Twitter Inc., the microblogging service that amassed more than 200 million users in seven years, is now struggling to widen its audience as quickly. The shares tumbled in early U.S. trading.
The San Francisco-based social network, which Wednesday posted its first earnings report since going public in November, said its monthly active users totaled 241 million in the fourth quarter, up 30 percent from 185 million a year earlier and slower than 39 percent seen in the prior period. Usage also dipped, with 148 billion views of Twitter timelines compared with 159 billion views in the third quarter.
While chief executive Dick Costolo said in an earnings call that he is focused on reversing the trend, Twitter's stock plunged as much as 23 percent in early trading.
The results raised concerns that Twitter's easy growth phase is ending. As recently as a year ago, Twitter, which began in 2006 and lets people communicate through 140-character messages, was adding new users at rates of more than 60 percent a year and timeline views were soaring. If the usage declines continue and new members join more gradually, the unprofitable company may fall short of its goal to be a mainstream service like Facebook Inc. and may find it difficult to justify its $34.7 billion market capitalization, which makes it more valuable than Target Corp. and Salesforce.com Inc.
"Twitter needs to answer the question about whether it can ever become a mass-market product, or whether it's more destined to be a niche for news junkies," said Robert Peck, an analyst at SunTrust Robinson Humphrey Inc. in New York, who has the equivalent of a hold rating on the stock. "Depending on how fast it's growing, that's what we're willing to pay for it." Costolo said on the earnings call that the company has a plan to increase the number of users and engagement, primarily by making the site easier to use.
"Up until last year, our growth has been viral and organic," he said. "Growth was something that happened to us." Now "it will be a combination of changes introduced over the course of the year that will start to change the slope of the growth curve."
Twitter's stock dropped as low as $50.54 in early trading, after a decline of less than 1 percent to $65.97 at the close in Manhattan. Twitter has more than doubled since it debuted on the stock market at $26 a share on Nov. 6. Twitter trades at 33 times projected 2014 sales, making it pricier than Facebook, at 17 times, and LinkedIn Corp., at 12 times.
Fourth Quarter For the fourth quarter, Twitter reported revenue of $242.7 million, up from $112.2 million a year earlier. Analysts had projected an average $218.1 million, according to estimates compiled by Bloomberg. About 75 percent of Twitter's advertising revenue came from mobile devices.
Yet net loss widened to $511.5 million from $8.7 million a year earlier, and was more than double analysts' projections of $253.5 million. The loss was driven by a $521 million stock- based compensation expense. Total spending also soared to $752 million, up more than six times from $121 million a year earlier.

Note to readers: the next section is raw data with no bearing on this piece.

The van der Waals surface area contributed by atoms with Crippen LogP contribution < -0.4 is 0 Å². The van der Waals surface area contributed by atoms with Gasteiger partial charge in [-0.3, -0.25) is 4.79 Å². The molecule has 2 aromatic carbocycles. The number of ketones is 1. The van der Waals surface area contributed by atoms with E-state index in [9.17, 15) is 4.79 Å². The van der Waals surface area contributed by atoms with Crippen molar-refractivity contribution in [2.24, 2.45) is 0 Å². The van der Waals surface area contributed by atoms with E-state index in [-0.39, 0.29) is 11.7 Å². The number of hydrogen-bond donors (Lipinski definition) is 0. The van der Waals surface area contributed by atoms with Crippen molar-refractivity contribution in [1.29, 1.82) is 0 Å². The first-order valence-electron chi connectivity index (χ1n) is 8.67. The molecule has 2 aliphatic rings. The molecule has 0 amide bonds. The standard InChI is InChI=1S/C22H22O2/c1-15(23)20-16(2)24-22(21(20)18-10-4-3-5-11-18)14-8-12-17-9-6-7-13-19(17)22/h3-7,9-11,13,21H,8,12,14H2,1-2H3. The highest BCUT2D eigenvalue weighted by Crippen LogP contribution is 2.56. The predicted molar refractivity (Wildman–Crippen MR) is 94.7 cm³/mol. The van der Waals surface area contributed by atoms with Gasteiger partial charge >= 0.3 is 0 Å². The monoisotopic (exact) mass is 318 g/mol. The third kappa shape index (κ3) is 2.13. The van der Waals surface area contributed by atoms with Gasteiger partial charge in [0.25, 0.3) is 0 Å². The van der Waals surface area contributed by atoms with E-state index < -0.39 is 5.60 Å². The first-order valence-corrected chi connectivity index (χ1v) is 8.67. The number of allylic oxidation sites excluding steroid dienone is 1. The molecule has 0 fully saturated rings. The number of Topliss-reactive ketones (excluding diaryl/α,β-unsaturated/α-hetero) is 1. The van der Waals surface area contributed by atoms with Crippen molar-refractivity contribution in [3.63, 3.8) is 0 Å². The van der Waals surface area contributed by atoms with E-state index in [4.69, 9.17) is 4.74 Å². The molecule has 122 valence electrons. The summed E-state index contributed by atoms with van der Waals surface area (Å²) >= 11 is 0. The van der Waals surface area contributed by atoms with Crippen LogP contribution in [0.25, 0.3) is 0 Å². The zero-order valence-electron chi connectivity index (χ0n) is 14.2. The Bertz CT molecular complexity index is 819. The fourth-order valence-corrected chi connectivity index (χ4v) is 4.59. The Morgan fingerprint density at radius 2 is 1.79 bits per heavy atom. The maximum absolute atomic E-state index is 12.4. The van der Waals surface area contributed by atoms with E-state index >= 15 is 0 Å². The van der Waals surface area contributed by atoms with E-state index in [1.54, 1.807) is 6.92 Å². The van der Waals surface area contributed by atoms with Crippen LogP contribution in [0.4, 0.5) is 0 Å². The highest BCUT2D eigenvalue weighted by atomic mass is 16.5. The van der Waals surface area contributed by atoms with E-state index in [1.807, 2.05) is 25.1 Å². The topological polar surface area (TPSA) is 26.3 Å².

Over the quarter, the number of timeline views may have decreased because Twitter has been working to make each one more valuable, with more people sharing and clicking to "favorite" each others' messages, Costolo said on the call.
Brian Blau, an analyst at Gartner Inc., said the slowing user growth was troubling, given that Twitter's advertising business depends on more people spending time on the service.
"They've got some user engagement issues," said Blau. "What I don't see here is any kind of formula that says they've got the killer gigantic big kinds of products and revenues that you see from companies like Facebook and Google. They're trying to fix it, but they're not there yet." Twitter's Guidance Twitter forecast first-quarter revenue of $230 million to $240 million, topping analysts' estimates of $214.9 million, according to data compiled by Bloomberg. The company said revenue for the full year could reach $1.15 billion to $2 billion. It projected 2014 capital expenditures of as much as $390 million.
Twitter, which initially didn't price its IPO aggressively, is seeking to avoid the fate of other Internet companies that went public in the past few years that were hyped at the time of their offerings. Facebook, Groupon Inc. and Zynga Inc. all dropped more than 50 percent within a few months of their initial share sales. While Facebook's stock has since recovered, Groupon and Zynga remain below their IPO prices.
Facebook last week said quarterly revenue rose 63 percent from a year earlier, with more than half of advertising sales coming from mobile devices, while net income increased more than eightfold. The results sent the social network's stock soaring.
Twitter is trying to capitalize on the growth of advertising on smartphones and tablets, where most of its users spend their time. The company has added features for advertisers, such as one that lets them target people who are already interested in a brand's products. Twitter is also working to expand promotions outside of its social network after acquiring MoPub, a mobile ad exchange.
The company has stepped up the pace of its product development in order to attract users. Twitter began highlighting images in timeline feeds over the past few months and enabled people to send photos through direct messages, in competition with applications such as Facebook's Instagram and Snapchat Inc.
Twitter will also focus on improving its messaging capabilities and experiment with displaying information in a more topic-based format, which helps newer users understand the service more than chronological displays can, Costolo said.
Twitter isn't predicted to make a profit until 2016, according to data compiled by Bloomberg. Analysts have been split on the company's potential, with price targets as low as $20 from Hudson Square Research or as high as $75 at Stifel Nicolaus.